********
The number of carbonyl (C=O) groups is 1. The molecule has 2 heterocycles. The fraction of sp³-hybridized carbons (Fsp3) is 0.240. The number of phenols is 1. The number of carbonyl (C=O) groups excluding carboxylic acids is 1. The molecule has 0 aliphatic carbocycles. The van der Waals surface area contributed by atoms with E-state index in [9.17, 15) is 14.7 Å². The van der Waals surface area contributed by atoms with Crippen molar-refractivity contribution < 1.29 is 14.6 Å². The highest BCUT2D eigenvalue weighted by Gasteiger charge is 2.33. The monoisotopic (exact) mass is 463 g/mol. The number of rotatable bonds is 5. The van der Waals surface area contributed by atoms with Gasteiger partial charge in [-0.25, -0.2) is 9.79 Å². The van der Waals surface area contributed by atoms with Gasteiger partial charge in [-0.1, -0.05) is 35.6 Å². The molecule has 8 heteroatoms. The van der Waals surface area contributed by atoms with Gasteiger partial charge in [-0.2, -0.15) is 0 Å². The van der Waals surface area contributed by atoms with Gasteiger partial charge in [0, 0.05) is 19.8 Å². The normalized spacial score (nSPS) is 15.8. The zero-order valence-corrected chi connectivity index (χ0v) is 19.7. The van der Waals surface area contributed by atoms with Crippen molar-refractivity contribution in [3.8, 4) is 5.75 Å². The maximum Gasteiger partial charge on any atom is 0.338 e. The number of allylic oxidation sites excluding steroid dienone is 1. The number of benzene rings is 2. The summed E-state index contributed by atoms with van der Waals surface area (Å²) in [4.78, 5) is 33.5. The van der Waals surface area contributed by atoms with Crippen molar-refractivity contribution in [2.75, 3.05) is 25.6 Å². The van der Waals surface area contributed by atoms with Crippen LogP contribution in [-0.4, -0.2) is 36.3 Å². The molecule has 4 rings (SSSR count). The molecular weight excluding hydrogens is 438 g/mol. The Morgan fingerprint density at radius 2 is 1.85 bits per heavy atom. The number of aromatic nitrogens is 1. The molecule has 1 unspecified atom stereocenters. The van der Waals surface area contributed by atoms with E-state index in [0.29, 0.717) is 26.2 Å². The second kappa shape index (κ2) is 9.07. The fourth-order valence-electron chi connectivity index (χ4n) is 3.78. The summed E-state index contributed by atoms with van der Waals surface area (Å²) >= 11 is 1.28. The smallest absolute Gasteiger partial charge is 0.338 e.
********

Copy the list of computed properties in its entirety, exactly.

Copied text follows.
The number of carbonyl (C=O) groups is 1. The molecule has 2 heterocycles. The fraction of sp³-hybridized carbons (Fsp3) is 0.240. The number of phenols is 1. The number of carbonyl (C=O) groups excluding carboxylic acids is 1. The molecule has 0 aliphatic carbocycles. The van der Waals surface area contributed by atoms with E-state index in [9.17, 15) is 14.7 Å². The van der Waals surface area contributed by atoms with Crippen molar-refractivity contribution < 1.29 is 14.6 Å². The highest BCUT2D eigenvalue weighted by Gasteiger charge is 2.33. The monoisotopic (exact) mass is 463 g/mol. The number of rotatable bonds is 5. The van der Waals surface area contributed by atoms with Gasteiger partial charge in [-0.25, -0.2) is 9.79 Å². The van der Waals surface area contributed by atoms with Gasteiger partial charge in [-0.1, -0.05) is 35.6 Å². The molecule has 8 heteroatoms. The van der Waals surface area contributed by atoms with Gasteiger partial charge in [-0.2, -0.15) is 0 Å². The van der Waals surface area contributed by atoms with Gasteiger partial charge in [0, 0.05) is 19.8 Å². The normalized spacial score (nSPS) is 15.8. The zero-order valence-corrected chi connectivity index (χ0v) is 19.7. The van der Waals surface area contributed by atoms with Crippen molar-refractivity contribution in [3.8, 4) is 5.75 Å². The maximum Gasteiger partial charge on any atom is 0.338 e. The number of allylic oxidation sites excluding steroid dienone is 1. The number of benzene rings is 2. The summed E-state index contributed by atoms with van der Waals surface area (Å²) in [4.78, 5) is 33.5. The van der Waals surface area contributed by atoms with Crippen molar-refractivity contribution in [2.75, 3.05) is 25.6 Å². The van der Waals surface area contributed by atoms with Crippen LogP contribution in [-0.4, -0.2) is 36.3 Å². The molecule has 4 rings (SSSR count). The molecular weight excluding hydrogens is 438 g/mol. The Morgan fingerprint density at radius 2 is 1.85 bits per heavy atom. The number of aromatic nitrogens is 1. The molecule has 1 unspecified atom stereocenters. The van der Waals surface area contributed by atoms with E-state index in [0.29, 0.717) is 26.2 Å². The second kappa shape index (κ2) is 9.07. The fourth-order valence-electron chi connectivity index (χ4n) is 3.78. The summed E-state index contributed by atoms with van der Waals surface area (Å²) >= 11 is 1.28. The smallest absolute Gasteiger partial charge is 0.338 e.